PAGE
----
“… In the era of Arab public uprisings, it is helpful to start with Arab public attitudes that have become increasingly important particularly in the formulation of policy toward Iran in post-Mubarak Egypt. These public attitudes also go to the heart of some of the worries about Iran felt by governments of the Gulf Cooperation Council (GCC), especially the United Arab Emirates, Bahrain, and Saudi Arabia.
Despite the Sunni-Shi’a divide—especially in Arab states where Shi’a populations are majorities or pluralities such as Iraq, Lebanon, and Bahrain—which is often matched by a division in attitude about Iran in these countries along sectarian lines, Sunni Arab populations elsewhere tend to base their views of Iran on issues that go far beyond this divide, and on some of which they are inclined to favor Iran. In polls I have conducted in six Arab countries—Egypt, Morocco, Saudi Arabia, the United Arab Emirates, Jordan, and Lebanon—Iran consistently placed third on the list of choices provided by respondents when asked to identify the “two most threatening states,” indicating that many Arabs do see it as a threat. But what is more important in this case is that Arabs see Israel and the United States as presenting far greater threats. For example, in 2009, 88 percent of those polled identified Israel, 76 percent identified the United States, and only 12 percent identified Iran as one of the two greatest threats.1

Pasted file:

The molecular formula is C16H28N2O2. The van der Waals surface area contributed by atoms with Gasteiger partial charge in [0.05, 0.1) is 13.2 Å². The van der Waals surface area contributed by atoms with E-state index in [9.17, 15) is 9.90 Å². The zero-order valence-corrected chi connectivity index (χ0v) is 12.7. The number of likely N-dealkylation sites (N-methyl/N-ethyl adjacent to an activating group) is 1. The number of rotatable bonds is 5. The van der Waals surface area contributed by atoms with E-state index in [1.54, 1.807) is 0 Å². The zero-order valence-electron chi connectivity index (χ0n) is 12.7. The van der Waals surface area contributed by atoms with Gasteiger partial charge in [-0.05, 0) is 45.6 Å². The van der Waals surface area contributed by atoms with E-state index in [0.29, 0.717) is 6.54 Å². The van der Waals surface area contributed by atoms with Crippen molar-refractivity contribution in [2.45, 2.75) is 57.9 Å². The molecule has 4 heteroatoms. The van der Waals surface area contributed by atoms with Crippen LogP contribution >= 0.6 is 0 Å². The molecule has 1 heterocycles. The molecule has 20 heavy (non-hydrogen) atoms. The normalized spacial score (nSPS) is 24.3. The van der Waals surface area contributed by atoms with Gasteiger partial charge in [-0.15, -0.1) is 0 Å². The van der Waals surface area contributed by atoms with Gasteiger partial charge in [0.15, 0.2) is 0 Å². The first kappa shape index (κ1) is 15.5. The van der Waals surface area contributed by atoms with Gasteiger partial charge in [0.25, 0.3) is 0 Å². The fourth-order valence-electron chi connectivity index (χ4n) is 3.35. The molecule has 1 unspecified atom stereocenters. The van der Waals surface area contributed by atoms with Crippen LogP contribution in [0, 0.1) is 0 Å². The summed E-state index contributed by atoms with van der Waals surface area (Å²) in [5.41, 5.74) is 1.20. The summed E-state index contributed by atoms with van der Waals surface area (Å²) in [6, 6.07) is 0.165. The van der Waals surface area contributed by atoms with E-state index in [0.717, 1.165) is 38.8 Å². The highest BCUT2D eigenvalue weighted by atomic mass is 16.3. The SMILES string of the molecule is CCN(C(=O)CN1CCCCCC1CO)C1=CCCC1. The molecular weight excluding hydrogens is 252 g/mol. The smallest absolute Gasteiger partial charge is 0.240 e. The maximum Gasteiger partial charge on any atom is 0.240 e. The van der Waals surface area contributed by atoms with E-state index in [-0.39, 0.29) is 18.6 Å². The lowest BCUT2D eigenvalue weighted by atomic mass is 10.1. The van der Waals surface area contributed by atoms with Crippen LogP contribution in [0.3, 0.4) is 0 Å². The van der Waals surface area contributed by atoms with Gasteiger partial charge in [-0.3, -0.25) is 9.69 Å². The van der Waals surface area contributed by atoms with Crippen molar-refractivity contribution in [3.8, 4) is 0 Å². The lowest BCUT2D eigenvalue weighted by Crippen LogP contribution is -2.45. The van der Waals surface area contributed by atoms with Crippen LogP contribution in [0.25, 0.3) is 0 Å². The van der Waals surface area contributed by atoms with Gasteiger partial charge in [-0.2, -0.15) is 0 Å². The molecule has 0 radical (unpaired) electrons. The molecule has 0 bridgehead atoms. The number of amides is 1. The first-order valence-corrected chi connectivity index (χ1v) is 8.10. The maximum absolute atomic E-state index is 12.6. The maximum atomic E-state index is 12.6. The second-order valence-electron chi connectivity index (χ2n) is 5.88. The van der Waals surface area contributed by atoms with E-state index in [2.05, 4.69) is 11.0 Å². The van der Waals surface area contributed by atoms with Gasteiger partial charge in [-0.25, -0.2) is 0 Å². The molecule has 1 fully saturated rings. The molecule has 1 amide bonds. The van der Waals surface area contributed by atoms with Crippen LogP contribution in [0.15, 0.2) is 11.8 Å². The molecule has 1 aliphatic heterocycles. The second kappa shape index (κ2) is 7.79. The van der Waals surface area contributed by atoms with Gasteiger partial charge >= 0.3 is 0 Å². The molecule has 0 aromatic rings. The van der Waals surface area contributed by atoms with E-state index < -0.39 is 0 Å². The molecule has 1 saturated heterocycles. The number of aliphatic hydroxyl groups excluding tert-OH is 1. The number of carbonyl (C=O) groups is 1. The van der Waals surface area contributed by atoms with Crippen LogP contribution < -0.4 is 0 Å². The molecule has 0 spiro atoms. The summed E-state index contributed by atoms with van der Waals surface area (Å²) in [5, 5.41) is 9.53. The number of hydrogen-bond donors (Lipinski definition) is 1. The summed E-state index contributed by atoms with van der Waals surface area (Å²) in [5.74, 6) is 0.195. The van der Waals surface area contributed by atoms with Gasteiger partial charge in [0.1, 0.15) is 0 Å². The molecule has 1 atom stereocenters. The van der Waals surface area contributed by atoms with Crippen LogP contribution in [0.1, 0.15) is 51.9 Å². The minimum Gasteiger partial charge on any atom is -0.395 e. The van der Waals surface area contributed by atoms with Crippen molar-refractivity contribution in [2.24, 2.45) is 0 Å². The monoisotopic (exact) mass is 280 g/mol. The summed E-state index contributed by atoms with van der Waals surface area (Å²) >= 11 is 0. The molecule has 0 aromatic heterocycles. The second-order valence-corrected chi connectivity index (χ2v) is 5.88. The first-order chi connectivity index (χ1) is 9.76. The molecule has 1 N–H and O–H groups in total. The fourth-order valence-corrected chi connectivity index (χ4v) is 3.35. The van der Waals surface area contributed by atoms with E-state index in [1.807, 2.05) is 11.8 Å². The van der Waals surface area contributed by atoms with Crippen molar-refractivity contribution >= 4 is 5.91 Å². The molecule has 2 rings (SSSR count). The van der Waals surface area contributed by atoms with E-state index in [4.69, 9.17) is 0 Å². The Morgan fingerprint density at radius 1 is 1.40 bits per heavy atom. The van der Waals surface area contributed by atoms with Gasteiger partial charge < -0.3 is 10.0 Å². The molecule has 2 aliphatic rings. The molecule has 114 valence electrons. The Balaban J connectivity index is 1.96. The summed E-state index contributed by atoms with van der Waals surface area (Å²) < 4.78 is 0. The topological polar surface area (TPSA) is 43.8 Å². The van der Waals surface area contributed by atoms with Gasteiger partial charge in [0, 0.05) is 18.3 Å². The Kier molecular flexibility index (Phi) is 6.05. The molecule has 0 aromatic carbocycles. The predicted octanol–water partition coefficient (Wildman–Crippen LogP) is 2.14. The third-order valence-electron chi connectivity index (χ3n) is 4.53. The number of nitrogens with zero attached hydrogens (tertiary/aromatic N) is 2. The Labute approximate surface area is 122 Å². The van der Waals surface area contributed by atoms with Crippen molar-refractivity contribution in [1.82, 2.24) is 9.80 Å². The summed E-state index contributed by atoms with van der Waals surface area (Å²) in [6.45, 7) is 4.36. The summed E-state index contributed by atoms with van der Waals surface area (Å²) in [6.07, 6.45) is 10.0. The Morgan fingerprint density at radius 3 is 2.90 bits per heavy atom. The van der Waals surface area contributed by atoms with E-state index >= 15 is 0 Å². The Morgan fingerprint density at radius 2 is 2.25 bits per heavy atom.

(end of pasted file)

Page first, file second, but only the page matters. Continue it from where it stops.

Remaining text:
There was some change a year after the start of the Arab uprisings in the November 2011 poll, although Iran remained far behind Israel and the United States: 71 percent identified Israel, 59 percent identified the United States, and 18 percent identified Iran as one ofthe two greatest threats.
This ranking of the Iranian threat in relation to Israel and the United States is particularly important with regard to the nuclear issue, where worries about Israel and the United States trump worries about Iran’s nuclear potential. Consistently, before and after the Arab uprisings, majorities of Arabs polled indicate their opposition to international pressure on Iran to curtail its nuclear program. This surprisingly includes Arab Palestinian citizens of Israel who certainly would be as affected as its Jewish citizens in case of an Iranian nuclear attack on Israel. The sense of “double standards” in dealing with Israel’s nuclear program on the one hand, and Arab and Muslim capabilities on the other, is one of the driving forces of Arab public attitudes on this issue. …”